by Chuck Marchetta
With the high importance of water quality and conservation, it’s not surprising that zero liquid discharge (ZLD) regulations are becoming more common in many plants around the world. Many of these plants use spray dryers or crystallizers to evaporate and dispose of thousands of gallons of wastewater generated by the facility each day. This equipment is expensive both to purchase and to operate. There’s an alternative. By using a wet surface air cooling system as a first stage evaporator, the quantity of wastewater to be disposed of can be reduced while at the same time cooling or condensing liquids or gases. Such systems can significantly reduce initial capital cost, operating cost and total input energy required to meet ZLD requirements.
In an upcoming project, Niagara Blower Co. will engineer and manufacture a Wet Surface Air Cooler (WSAC) to be used in a ZLD regulated plant. The design calls for 100% of the plant’s discharge water to flow into the cooler for first stage evaporation. The system will evaporate a portion of the total discharge stream in order to reduce the downstream flow to the spray dryer equipment. At the same time, it will produce cold water for use elsewhere in the plant. It will evaporate and concentrate the majority (about 80%) of the wastewater by spraying it over the outside of specially designed closed-loop tube bundles. For a heat source (on the inside of the tubes), water that would otherwise be cooled in the primary cooling tower is used. The highly concentrated blowdown (pre-concentrated wastewater) from the cooler is then sent to the spray dryers for final evaporation and disposal.
Since this cooler system’s parasitic power usage is made up only of low-head pumps and fans, the total energy required to treat the same amount of wastewater is reduced. Compared to the original design, the cost to operate the cooler/spray dryer combination requires far less energy than operating the spray dryer by itself. The dryers use heat energy, usually in the form of natural gas or electricity. With the new combination, the operating cost is reduced by 75% based on a cost per gallons per minute (gpm) evaporated. Not only does the new configuration reduce operating costs, but it contributes to earning “green credits” by reducing the total amount of water and input energy required by the facility.
In addition, because total flow to the dryers is reduced, overall capital costs to purchase the dryers is less. The cooler for this project will feature alloy tubes and special materials of construction to resist corrosion from the aggressive low quality concentrated spray water. Even with the relative high cost for construction materials, the net result is a 50% reduction in total capital cost for cooling and wastewater disposal equipment.
Not only will the cooler/sprayer system evaporate wastewater, but it also produces cooling water for the facility, about 85°F at design conditions. It operates thermally as a direct approach to the wet bulb temperature (100°F dry bulb; 75°F wet bulb). In such a system, the process fluid to be cooled is pumped through the tube bundles. This technology’s basic principle is heat is rejected directly from the process stream by means of latent (evaporative) heat transfer. The system operates in lieu of a cooling tower and heat exchanger combination. Warm process fluids or vapors are cooled in the closed-loop tube bundles. Open-loop water is sprayed and air is induced over the tube bundle resulting in the cooling effect. The process fluid being cooled never comes in contact with the environment. Since the circulating spray water isn’t pumped through a heat exchanger (as in an open tower), higher cycles of concentration can be achieved with lower quality water.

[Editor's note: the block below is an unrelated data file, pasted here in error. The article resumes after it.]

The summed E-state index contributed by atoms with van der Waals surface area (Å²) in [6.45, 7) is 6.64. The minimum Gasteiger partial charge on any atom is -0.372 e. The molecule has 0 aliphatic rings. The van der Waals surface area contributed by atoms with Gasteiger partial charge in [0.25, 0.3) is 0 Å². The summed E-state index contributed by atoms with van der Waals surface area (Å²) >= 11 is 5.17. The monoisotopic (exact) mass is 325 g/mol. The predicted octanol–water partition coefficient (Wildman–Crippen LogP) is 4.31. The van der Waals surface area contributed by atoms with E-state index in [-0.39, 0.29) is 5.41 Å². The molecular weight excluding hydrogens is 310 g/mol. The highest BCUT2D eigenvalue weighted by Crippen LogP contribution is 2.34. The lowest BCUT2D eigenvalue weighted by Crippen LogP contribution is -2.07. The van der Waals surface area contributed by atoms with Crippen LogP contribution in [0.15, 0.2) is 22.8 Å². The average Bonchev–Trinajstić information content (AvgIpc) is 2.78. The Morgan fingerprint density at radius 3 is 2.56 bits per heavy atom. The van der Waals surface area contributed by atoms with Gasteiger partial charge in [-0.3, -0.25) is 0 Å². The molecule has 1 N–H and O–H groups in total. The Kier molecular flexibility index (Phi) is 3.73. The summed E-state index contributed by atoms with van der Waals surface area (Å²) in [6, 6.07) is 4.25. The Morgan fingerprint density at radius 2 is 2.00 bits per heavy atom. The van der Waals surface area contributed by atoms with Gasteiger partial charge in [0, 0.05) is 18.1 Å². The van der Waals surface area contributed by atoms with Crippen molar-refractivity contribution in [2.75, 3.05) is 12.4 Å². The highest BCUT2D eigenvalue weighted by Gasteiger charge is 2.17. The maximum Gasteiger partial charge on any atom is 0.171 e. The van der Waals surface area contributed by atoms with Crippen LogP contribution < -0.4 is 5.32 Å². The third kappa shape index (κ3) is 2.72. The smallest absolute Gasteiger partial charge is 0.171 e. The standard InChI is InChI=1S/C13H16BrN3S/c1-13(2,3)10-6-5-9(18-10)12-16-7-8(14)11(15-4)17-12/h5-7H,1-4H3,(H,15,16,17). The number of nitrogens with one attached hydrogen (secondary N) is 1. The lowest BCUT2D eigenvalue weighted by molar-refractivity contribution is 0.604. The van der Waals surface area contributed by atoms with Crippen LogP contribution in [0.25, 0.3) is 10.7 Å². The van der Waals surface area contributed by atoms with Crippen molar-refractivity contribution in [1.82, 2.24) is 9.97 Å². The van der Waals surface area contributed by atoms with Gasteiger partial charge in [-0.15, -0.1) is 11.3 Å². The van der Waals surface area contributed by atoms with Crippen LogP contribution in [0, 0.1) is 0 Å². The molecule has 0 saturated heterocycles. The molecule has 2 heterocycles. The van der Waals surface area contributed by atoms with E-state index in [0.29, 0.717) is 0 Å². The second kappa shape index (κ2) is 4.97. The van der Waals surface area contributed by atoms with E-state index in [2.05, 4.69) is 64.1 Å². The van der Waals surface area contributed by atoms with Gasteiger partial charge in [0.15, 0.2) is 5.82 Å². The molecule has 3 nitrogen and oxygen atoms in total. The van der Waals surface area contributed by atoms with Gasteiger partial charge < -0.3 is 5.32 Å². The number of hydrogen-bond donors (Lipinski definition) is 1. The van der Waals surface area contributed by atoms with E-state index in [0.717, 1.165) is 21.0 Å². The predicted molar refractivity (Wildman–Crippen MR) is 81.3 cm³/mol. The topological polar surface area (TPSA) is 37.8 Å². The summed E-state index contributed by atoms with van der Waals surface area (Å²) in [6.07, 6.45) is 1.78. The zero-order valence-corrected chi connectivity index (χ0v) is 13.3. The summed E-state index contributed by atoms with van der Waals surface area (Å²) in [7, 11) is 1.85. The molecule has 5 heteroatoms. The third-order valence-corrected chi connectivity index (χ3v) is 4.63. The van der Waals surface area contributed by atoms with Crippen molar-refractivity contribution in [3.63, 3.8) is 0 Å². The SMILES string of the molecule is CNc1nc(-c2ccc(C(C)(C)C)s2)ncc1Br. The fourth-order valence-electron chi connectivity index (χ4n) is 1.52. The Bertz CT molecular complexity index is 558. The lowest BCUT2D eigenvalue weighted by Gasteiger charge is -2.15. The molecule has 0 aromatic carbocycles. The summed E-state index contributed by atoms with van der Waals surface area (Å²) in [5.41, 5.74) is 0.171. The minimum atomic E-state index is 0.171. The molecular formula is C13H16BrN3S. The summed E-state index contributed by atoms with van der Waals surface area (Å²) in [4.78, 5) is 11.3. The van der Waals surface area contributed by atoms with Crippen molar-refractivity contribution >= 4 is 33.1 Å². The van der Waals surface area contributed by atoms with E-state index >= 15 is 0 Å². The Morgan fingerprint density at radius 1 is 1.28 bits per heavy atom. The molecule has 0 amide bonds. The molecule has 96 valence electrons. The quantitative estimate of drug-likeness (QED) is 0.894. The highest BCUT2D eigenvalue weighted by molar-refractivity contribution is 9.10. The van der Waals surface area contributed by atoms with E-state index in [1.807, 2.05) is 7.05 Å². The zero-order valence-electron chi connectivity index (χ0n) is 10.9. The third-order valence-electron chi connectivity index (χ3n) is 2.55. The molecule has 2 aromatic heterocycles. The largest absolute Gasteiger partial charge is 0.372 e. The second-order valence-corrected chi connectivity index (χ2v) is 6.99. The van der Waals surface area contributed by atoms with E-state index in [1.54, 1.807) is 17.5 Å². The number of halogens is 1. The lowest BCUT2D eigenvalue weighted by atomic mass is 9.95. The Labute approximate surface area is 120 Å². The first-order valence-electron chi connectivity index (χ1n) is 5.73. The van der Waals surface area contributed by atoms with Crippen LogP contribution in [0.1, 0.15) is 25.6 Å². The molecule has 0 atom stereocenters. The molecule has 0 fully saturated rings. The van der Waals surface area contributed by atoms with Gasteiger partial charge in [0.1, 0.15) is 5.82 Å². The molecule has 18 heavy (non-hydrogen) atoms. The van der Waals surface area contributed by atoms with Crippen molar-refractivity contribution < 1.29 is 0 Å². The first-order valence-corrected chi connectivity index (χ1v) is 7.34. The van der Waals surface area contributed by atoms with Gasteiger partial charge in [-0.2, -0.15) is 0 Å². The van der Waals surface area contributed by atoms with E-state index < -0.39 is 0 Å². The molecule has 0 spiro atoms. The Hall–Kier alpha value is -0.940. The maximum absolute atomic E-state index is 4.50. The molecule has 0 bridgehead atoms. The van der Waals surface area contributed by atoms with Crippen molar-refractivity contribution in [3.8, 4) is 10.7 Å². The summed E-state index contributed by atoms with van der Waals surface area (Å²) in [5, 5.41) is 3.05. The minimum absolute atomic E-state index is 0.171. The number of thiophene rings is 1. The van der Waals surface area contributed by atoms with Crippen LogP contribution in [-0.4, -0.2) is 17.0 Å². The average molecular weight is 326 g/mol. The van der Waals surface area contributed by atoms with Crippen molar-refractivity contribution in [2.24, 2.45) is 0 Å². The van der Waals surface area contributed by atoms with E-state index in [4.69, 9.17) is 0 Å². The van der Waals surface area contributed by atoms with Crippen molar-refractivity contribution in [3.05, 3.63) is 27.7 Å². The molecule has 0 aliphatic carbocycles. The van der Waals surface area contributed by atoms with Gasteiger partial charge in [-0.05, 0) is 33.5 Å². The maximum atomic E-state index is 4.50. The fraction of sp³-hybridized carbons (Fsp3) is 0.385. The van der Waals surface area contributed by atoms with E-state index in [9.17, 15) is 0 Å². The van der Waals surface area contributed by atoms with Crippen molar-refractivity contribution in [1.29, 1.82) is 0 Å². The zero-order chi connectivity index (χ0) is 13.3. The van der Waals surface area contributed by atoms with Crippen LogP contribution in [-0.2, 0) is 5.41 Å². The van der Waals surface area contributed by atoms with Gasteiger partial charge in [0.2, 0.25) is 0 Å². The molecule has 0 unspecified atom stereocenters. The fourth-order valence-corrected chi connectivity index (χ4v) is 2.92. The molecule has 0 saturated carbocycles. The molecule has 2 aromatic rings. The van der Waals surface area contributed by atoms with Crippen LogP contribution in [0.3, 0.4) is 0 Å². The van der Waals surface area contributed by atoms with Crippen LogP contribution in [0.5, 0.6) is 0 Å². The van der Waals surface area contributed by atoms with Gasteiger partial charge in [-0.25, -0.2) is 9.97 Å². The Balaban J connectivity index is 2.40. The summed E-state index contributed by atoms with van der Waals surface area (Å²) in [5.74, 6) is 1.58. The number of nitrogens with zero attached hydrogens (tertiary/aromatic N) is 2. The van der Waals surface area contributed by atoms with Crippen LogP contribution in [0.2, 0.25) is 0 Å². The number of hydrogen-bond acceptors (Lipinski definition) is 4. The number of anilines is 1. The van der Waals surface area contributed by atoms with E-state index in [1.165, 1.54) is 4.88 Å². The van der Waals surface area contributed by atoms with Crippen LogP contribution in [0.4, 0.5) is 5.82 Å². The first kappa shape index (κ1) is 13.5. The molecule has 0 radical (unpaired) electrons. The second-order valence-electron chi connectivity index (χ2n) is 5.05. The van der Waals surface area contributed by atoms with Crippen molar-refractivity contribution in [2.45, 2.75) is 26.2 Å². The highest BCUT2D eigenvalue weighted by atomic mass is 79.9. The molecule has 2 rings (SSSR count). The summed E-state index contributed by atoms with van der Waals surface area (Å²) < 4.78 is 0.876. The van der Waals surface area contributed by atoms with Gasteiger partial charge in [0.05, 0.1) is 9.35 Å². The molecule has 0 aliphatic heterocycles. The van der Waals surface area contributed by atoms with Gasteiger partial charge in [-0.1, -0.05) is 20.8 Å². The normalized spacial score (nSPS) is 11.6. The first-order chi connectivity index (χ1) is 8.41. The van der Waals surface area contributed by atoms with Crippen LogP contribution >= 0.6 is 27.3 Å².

There are a wide variety of material and component configurations to optimize each heat transfer application based on the stream to be cooled or condensed (inside the tubes) and the quality of the spray water (outside the tubes). The Wet Surface Air Cooler from Niagara Blower has been utilized as a water treatment device in zero or limited discharge plants because of the ability to operate with low quality water at high cycles of concentration. It can also use a wide variety of sources as makeup, including cooling tower blowdown, runoff and demineralizer blowdown, FGD wastewater, well water, agricultural runoff, produced water and seawater.
About the Author: Chuck Marchetta is an applications engineer for Niagara Blower Co., of Buffalo, NY. The company is a design-build manufacturer for engineered solutions to heat transfer applications at power, process, refinery, food and brewing facilities worldwide since 1904. Its customized product lines include closed-loop evaporative WSAC and “No-Frost”® liquid desiccant dehumidification systems. Contact: 716-875-2000, [email protected] or niagarablower.com